Armenia Azerbaijan Weapons Charge Exchange Escalates

TBILISI (Reuter) – Azerbaijan and Armenia accused each other on Tuesday of amassing weapons along a cease-fire line separating them and said the build-up could ignite new fighting over disputed territory after a three-year truce.

Azeri Foreign Minister Hasan Hasanov told parliament in Baku that Armenia had obtained missile systems capable of carrying out a nuclear attack on his country.

"These rockets have a radius of 190 miles and can be equipped with nuclear warheads," he told deputies. He did not name the missile systems.

An Azeri Defense Ministry official claimed the rockets were shipped to Armenia from Russia during the last two years–and that they had a long enough range to hit the capital Baku.

A Russian cabinet minister said last month that heavy armor–including tanks and combat vehicles– had been "illegally" supplied to Armenia in 1994-96.

Deputy Security Minister Galip Haligov said Yerevan had also taken delivery of 1,000 "Strela" shoulder-mounted–anti-aircraft systems from Russia. The Strela is a Russian-made version of the US-made "Stinger."

"These new weapon deliveries could lead to the resumption of hostilities and lead to the destabilization of the situation in the Transcaucasus," said Hasanov.

Armenian Deputy Foreign Minister Vardan Oskanian countered by saying Azerbaijan was staging a build-up of arms along the tense border between the two countries.

He urged "increased contacts" with Azerbaijan "so that tension does not grow into violations of the truce."

Peace talks–mediated by Russia and the Organization for Security and Cooperation in Europe– are deadlocked and the prospects for a settlement seem as remote as ever.

Aman Tuliyev–Russian Minister for Cooperation with Countries of the Commonwealth of Independent States–said last month that 84 T-72 tanks and 50 infantry combat vehicles had been transferred from Russia to Armenia between 1994-96.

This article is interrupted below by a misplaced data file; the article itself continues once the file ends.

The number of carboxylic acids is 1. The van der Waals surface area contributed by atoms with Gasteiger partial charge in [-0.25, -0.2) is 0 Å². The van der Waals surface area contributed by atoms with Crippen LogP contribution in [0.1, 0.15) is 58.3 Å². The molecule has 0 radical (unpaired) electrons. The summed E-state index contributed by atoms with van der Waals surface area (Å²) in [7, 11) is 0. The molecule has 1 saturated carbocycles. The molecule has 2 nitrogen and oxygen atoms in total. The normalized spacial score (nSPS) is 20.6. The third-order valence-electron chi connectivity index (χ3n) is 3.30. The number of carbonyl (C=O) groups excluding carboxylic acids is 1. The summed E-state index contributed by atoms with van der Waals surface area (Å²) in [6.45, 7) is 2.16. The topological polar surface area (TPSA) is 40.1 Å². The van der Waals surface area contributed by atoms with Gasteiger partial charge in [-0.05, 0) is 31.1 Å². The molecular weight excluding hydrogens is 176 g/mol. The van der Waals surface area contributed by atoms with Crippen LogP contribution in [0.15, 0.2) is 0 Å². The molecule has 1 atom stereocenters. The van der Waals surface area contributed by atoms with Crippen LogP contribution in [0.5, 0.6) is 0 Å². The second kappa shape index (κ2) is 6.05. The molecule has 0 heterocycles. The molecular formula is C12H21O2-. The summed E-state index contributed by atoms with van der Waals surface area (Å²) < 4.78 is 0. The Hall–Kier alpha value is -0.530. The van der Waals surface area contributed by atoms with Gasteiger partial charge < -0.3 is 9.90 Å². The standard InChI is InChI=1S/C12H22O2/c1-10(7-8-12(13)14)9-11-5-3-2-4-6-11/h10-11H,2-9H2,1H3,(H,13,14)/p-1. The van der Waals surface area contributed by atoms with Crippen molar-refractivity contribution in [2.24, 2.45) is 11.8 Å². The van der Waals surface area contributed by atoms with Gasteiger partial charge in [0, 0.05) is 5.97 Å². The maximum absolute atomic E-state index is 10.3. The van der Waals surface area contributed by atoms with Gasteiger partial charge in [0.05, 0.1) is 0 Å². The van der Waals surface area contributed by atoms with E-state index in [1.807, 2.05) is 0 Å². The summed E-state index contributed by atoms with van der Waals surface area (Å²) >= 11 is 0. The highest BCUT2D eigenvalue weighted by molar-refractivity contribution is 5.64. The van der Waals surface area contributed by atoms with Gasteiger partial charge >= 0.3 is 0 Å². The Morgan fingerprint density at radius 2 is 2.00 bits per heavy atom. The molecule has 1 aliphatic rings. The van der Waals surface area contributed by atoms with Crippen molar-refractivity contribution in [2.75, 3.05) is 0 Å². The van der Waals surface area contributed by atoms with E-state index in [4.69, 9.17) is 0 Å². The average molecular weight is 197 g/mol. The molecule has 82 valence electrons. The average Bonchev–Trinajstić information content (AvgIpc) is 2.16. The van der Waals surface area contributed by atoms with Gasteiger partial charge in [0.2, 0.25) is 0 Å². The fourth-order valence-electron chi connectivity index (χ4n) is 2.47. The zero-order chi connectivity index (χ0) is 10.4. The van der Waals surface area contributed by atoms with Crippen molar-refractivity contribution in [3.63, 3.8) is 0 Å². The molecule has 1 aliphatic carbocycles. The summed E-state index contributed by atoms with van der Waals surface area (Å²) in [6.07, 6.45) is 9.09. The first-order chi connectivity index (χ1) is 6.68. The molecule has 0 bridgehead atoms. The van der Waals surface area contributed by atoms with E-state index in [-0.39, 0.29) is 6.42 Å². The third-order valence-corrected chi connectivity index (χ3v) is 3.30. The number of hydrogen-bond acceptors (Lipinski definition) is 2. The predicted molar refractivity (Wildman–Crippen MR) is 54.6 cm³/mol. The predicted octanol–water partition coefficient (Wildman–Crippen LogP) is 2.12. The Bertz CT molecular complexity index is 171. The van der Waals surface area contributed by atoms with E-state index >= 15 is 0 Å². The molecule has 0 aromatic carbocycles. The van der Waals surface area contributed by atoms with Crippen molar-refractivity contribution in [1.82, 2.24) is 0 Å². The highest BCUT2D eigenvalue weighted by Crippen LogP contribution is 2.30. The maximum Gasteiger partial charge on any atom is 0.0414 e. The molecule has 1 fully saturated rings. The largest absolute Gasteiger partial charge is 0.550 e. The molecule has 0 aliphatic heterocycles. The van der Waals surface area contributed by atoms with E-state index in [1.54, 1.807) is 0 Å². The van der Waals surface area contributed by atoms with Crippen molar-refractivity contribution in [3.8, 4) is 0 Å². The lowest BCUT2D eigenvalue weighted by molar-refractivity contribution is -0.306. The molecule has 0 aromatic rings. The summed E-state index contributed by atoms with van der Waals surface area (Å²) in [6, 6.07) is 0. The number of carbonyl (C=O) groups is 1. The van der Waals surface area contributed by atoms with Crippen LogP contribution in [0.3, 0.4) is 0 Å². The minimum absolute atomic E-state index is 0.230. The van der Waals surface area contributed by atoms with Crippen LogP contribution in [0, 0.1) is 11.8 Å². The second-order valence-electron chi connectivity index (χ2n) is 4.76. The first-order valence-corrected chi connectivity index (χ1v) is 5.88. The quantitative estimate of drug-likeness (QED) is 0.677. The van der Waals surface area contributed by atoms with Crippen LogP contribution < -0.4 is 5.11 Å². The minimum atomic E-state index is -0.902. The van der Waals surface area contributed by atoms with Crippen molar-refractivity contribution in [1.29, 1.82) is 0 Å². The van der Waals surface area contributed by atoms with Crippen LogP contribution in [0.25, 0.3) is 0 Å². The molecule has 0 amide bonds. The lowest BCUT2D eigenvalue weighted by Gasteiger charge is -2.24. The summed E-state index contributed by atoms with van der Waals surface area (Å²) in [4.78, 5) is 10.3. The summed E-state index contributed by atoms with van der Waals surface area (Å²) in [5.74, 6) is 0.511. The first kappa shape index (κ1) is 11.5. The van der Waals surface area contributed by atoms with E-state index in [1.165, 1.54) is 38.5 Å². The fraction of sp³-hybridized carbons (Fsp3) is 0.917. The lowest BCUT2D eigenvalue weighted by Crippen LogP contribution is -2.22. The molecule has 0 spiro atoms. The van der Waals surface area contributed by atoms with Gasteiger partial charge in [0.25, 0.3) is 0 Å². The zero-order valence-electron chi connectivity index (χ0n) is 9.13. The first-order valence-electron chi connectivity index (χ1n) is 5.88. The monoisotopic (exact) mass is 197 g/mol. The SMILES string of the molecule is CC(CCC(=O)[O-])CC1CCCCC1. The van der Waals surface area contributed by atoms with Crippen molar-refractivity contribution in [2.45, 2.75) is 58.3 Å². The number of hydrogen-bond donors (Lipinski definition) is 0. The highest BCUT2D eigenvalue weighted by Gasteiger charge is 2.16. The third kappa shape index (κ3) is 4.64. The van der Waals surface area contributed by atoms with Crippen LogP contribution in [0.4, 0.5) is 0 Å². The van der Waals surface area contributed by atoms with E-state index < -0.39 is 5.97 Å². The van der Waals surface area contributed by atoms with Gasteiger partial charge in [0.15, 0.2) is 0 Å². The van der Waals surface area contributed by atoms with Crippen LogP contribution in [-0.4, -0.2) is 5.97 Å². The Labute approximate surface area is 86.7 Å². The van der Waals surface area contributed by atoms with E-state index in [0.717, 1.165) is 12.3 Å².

Armenia denies having received the weapons.

"Taking this into consideration–the Foreign Minister of Armenia expresses his deep regret that Azerbaijan has not been able to resist the temptation of utilizing speculation in pursuit of its own political gains. The Foreign Ministry of Armenia is concerned with Azerbaijan’s behavior and is inclined to consider this recent approach as Azerbaijan’s intention to deviate from peaceful negotiations and begin a new military offensive," an Armenian Foreign Ministry statement asserted Monday.

"The Foreign Ministry of Armenia reports that since the cease-fire was established in Karabakh–Azerbaijan has been consistently violating the spirit of that cease-fire agreement–United Nations Security Council resolutions and decisions by the Organization for Security and Cooperation in Europe," the statement continued.

Azerbaijan has loudly criticized the alleged shipmen’s as a violation of the cease-fire and says they destroy Russia’s credibility as a mediator in the peace negotiations.

Haligov said the flow of arms from Russia–which included the Strela rockets–was continuing. He said they were being shipped from Russia across the Caspian Sea and through Iran–before going over land to Armenia.

Spokesmen for Azeri President Gaidar Aliyev and his Armenian counterpart Levon Ter-Petrosyan said the two leaders held a rare telephone conversation on Monday evening and that both pledged to continue to seek a peaceful settlement on Nagorno-Karabakh.

The two leaders also discussed the intolerability of resuming military operations and agreed to refrain from negative propaganda which could create tension and mutual mistrust. Both Presidents considered the upcoming conflict resolution within Minsk Group tri-chairmanship as very important.

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